Session Touts Bright Future for Orange Line Influenced DevelopmentNovember 15, 2019 - By John Keith
BOSTON–With an audience of eager listeners leaning forward to catch every word, a group of local commercial and residential real estate experts gathered together recently to talk about the hard-earned successes they’ve had, the result of what is being called the “Orange Line Influence.”
Patrick Keefe, Vice President of Debt Capital Markets at Walker & Dunlop, moderated the discussion, which was sponsored by the Real Estate Finance Association (REFA) of the Greater Boston Real Estate Board, held at the Foundation Room at 225 Franklin Street.
Following years of focus by real estate investors and developers on the MBTA’s Red Line, they are now seeing opportunities along the Orange Line corridor, which until recently was seen as a “feeder” line (bringing people in from one place to another) and not its own destination.
That’s all changing, rapidly, with more than five million square feet of commercial space and more than 4,000 units of housing coming online (pun intended) within just ten years.
A big motivator has been the success of Assembly Row, Federal Realty Investment Trust’s redevelopment of Assembly Square in Somerville, a vision that had it roots during the last century.
The 20-year+ process culminated with the opening of a new Orange Line station and the completed construction of a new headquarters for Partners HealthCare. (Another 1.5 million square feet of space will be added at Cresset Development and Novaya Real Estate Ventures’ Xmbly, nearby.)
It’s Good to be Hood
What was achieved there is the hoped-for result at another large mixed-use project at Hood Park in the Charlestown neighborhood of Boston, practically within sight of the Sullivan Square T stop. Across 1.7 million square feet of space, it will include commercial, office, hotel, retail, and up to 170 housing units. (The original master plan for Hood Park was filed with the Boston Redevelopment Authority - now, BPDA - in 2000, to give perspective on how long the development process can be.)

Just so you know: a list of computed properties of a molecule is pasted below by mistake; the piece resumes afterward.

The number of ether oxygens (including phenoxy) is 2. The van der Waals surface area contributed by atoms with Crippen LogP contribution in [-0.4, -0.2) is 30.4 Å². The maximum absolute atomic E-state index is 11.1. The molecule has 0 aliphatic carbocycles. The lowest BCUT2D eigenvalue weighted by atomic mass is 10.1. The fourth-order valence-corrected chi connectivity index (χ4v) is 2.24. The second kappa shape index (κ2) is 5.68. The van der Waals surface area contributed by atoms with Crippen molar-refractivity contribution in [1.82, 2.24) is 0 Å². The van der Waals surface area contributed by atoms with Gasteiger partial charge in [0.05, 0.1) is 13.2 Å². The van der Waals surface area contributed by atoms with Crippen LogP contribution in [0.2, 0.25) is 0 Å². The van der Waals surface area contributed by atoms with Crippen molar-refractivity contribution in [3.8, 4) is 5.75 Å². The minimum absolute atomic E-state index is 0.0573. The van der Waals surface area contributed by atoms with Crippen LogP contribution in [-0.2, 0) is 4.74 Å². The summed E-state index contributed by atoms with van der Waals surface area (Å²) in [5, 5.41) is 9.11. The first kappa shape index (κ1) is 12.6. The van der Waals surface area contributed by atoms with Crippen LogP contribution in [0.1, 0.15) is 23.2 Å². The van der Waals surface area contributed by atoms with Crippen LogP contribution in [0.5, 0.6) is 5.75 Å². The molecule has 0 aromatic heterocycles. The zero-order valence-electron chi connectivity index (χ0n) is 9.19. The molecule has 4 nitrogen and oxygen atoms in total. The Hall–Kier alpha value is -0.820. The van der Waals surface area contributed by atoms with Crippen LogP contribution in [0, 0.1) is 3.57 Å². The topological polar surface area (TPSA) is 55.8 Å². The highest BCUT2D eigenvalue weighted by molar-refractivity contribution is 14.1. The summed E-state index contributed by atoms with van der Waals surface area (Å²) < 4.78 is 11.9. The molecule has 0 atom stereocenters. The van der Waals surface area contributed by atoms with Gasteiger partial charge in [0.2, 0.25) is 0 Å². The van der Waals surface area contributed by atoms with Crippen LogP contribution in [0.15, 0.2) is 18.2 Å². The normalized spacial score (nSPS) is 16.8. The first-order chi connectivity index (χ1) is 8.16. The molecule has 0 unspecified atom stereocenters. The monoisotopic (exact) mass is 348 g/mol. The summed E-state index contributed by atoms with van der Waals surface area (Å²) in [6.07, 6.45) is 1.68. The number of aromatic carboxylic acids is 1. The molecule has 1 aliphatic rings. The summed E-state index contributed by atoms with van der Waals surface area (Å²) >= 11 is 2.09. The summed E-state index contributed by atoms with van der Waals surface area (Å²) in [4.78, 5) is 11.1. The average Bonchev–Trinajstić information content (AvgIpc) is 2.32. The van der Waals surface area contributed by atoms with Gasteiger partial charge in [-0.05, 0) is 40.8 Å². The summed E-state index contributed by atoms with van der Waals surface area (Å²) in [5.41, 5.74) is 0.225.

According to Debra Gould, Executive Managing Director at Newmark Knight Frank, there is 5-times the demand for lab space than is available right now in Greater Boston. The appeal of Hood Park to companies wanting to expand or relocate to the area is that, while Kendall Square commands $100 a square foot, Hood can offer the same for around $68 a square foot, while offering employees a location even closer to downtown Boston.
The challenge, says Gould, isn’t competition from the Red Line; it’s that lab, bio-tech, and pharmaceutical companies like “clusters” - being near each other. The challenge is getting them to branch out.
A city is reborn, again Meanwhile, just three stops further along the Orange Line is the 500,000 square foot mixed-use J Malden Center development is well underway. According to Sandi Silk, Senior Vice President/ Development Partner at Jefferson Apartment Group, while the appeal of Malden may not be apparent, it should be. In her eyes, she sees a developing neighborhood that one day soon could be on par with Somerville’s Davis Square.